Memphis Daily News
Resolve to Improve Each Day in 2017
December 22, 2016
By Dr. Mary C. McDonald
New year’s resolutions are tempting to make, and they are even more tempting to forget. In spite of the insatiable appetite our society has for self-improvement and excellence, good habits just seem hard to acquire.
With the beginning of each new year, we seem compelled to conquer the past by focusing on the future in at least one resolution. For many, making a new year’s resolution is like being stuck in a time warp. Resolutions are repeated year after year, hoping for the change we have a habit of resisting. The outcome is often the same: Nothing changes.
Unfortunately, a quick fix is not real change. Changing your external circumstances before changing yourself, your internal circumstances, what’s inside, may not be the way to start. Once out of your comfort zone, you resist even your best efforts and fall back into the trap of complacency, excuses and being “good enough.” Just on the other side of that resistance, however, is a world of possibilities, a better version of yourself poised to evolve.
In failed attempts to create the perfect life, to reach the perfect weight, have the perfect finances or get perfectly organized, you may often become discouraged and stop trying. If this happens you may miss the opportunities to seek the self-improvement that will last.
If you only resolve to change one thing, perhaps you could start by appreciating the potential of each new day, by appreciating those around you, and by appreciating the difference you can make when you realize it’s not about you, it’s about what you can do for others.
When it comes time to make your new year’s resolution, may I suggest the following way to spend the year of self-improvement?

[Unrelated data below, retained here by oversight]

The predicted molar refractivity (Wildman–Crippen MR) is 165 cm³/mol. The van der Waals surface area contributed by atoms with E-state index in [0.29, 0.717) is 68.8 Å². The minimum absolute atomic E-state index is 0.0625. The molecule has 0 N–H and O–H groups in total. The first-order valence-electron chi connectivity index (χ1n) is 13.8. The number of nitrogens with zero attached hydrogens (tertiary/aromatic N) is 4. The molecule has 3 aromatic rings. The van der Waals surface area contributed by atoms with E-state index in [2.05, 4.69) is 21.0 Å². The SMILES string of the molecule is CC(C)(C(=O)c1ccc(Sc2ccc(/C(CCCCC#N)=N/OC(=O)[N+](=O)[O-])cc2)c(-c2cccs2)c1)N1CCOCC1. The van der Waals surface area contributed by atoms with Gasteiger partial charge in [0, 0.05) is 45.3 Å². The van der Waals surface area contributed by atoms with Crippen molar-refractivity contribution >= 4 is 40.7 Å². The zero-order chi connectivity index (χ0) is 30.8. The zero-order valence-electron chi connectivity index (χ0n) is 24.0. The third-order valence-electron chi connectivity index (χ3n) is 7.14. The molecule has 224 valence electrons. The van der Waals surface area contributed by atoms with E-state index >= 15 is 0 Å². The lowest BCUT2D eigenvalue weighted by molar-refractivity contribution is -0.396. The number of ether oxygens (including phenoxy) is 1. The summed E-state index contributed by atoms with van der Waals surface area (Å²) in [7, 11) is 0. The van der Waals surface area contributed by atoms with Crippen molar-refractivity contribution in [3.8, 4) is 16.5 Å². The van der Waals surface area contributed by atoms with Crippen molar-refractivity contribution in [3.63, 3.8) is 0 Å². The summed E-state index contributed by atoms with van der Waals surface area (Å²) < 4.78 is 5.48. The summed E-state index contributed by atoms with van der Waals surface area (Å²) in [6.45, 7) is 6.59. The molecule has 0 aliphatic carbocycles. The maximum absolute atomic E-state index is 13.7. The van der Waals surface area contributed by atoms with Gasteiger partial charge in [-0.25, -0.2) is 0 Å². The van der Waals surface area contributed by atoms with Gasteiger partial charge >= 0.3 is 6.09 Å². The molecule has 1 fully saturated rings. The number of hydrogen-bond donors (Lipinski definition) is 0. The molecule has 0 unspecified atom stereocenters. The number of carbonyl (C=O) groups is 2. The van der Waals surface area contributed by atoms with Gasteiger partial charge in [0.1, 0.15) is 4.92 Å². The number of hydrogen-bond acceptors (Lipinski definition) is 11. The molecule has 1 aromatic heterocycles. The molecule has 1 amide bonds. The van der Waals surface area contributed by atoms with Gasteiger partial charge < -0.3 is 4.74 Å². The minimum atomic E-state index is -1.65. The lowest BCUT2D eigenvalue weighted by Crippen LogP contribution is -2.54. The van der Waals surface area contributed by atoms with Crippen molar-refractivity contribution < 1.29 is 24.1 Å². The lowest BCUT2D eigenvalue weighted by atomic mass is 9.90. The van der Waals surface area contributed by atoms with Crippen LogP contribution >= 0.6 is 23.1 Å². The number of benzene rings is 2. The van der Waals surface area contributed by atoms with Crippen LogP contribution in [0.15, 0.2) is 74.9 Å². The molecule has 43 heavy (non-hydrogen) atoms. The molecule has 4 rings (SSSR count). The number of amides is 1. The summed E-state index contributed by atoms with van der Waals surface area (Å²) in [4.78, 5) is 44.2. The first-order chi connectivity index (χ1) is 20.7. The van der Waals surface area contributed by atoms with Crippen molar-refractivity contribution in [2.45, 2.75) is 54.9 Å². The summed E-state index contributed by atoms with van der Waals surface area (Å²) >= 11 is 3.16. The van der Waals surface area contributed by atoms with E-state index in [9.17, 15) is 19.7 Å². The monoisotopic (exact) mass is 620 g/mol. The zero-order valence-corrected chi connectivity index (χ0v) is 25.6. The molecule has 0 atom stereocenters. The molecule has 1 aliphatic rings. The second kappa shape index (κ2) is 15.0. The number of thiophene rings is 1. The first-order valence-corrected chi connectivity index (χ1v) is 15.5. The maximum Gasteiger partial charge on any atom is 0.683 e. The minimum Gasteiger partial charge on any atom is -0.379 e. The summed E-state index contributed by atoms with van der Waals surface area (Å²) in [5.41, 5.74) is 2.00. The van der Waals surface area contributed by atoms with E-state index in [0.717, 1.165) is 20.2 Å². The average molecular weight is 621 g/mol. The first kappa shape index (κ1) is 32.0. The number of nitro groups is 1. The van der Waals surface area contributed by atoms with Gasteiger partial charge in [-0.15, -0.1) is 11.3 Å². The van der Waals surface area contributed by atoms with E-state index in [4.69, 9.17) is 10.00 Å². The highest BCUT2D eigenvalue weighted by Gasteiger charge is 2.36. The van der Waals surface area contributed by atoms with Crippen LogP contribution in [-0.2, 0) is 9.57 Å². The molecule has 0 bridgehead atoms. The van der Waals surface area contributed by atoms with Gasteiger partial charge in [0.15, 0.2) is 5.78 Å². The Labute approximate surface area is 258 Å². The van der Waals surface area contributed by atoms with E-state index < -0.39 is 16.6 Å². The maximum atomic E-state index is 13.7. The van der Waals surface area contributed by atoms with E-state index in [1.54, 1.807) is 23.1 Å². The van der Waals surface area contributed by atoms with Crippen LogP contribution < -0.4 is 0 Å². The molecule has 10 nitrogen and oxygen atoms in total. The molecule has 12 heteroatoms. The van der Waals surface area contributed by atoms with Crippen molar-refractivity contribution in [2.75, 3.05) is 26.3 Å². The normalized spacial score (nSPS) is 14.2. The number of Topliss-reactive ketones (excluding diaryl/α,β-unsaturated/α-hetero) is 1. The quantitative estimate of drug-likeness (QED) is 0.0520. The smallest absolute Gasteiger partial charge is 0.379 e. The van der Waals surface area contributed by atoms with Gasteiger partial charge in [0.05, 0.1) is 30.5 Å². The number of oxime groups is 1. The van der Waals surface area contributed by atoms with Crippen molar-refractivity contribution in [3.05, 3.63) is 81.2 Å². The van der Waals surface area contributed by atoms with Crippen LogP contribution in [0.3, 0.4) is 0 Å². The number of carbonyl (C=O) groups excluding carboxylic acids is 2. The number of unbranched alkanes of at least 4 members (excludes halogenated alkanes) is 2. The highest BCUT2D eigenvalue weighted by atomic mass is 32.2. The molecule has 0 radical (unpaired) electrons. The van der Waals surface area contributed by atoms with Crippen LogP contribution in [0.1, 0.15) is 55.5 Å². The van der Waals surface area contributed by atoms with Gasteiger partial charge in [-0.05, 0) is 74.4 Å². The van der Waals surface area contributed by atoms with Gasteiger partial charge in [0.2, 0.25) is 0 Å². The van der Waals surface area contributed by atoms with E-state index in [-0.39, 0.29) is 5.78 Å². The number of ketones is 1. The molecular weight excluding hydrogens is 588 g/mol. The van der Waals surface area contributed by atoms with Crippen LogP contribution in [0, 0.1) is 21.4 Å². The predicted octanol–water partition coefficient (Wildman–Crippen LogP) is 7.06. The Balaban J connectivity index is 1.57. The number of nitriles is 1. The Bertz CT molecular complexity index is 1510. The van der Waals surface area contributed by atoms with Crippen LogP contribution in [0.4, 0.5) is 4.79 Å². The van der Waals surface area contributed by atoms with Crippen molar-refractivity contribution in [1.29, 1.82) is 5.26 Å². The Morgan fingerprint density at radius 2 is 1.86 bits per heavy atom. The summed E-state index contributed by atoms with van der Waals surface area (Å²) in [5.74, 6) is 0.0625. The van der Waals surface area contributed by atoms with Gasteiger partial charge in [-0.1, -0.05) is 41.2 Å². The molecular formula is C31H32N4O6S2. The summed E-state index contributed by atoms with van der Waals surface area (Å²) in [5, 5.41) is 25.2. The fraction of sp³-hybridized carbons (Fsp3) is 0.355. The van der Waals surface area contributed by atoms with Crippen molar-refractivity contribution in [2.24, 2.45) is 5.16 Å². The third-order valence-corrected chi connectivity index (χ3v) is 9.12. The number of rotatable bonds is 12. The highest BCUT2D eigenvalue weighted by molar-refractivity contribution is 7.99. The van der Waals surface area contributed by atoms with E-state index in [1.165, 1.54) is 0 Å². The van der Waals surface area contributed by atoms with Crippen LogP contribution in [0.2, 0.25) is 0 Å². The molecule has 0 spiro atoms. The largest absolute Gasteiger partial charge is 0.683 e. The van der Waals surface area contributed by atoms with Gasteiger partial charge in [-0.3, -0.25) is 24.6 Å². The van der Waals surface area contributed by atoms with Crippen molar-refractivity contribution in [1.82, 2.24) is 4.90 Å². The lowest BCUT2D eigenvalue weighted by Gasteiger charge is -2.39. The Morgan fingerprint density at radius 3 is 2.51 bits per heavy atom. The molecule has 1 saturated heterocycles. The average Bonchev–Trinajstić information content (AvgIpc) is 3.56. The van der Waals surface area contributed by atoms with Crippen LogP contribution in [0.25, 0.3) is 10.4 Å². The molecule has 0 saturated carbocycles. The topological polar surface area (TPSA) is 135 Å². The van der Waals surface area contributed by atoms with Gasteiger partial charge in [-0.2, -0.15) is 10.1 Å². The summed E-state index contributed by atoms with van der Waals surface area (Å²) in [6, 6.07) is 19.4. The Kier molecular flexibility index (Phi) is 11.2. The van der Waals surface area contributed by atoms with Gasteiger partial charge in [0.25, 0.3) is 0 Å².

There are at least 365 opportunities every year to make somebody’s day a little better, to give someone a reason to hope, to release someone’s dream deferred or rejoice in someone’s success. There will be at least 30 chances a month to encourage, inspire or give someone a vision of what could be. There will be 30 times to share laughter, tears and stories. There will surely be at least seven times a week to choose love, forgiveness and kindness over any other emotion that would diminish the spirit of another. There will be opportunities to speak up, to speak out and to choose courage over fear.
There will be at least one opportunity a day to bring peace to any situation. Peace is not the absence of war; peace is the absence of the reasons for war. To be at peace is to resist those reasons: greed, envy, anger, pride or any emotion that will diminish others. Peace in the world begins with peace in ourselves and ripples gently into our homes, our schools, our workplaces and our communities.
It is an advantage to have new beginnings year after year – not to suggest a reformation of some sort, but fresh starts, filled with promise, hope and a chance for continuous improvement.
Contact Dr. Mary C. McDonald, a national education consultant, at 574-2956 or visit mcd-partners.com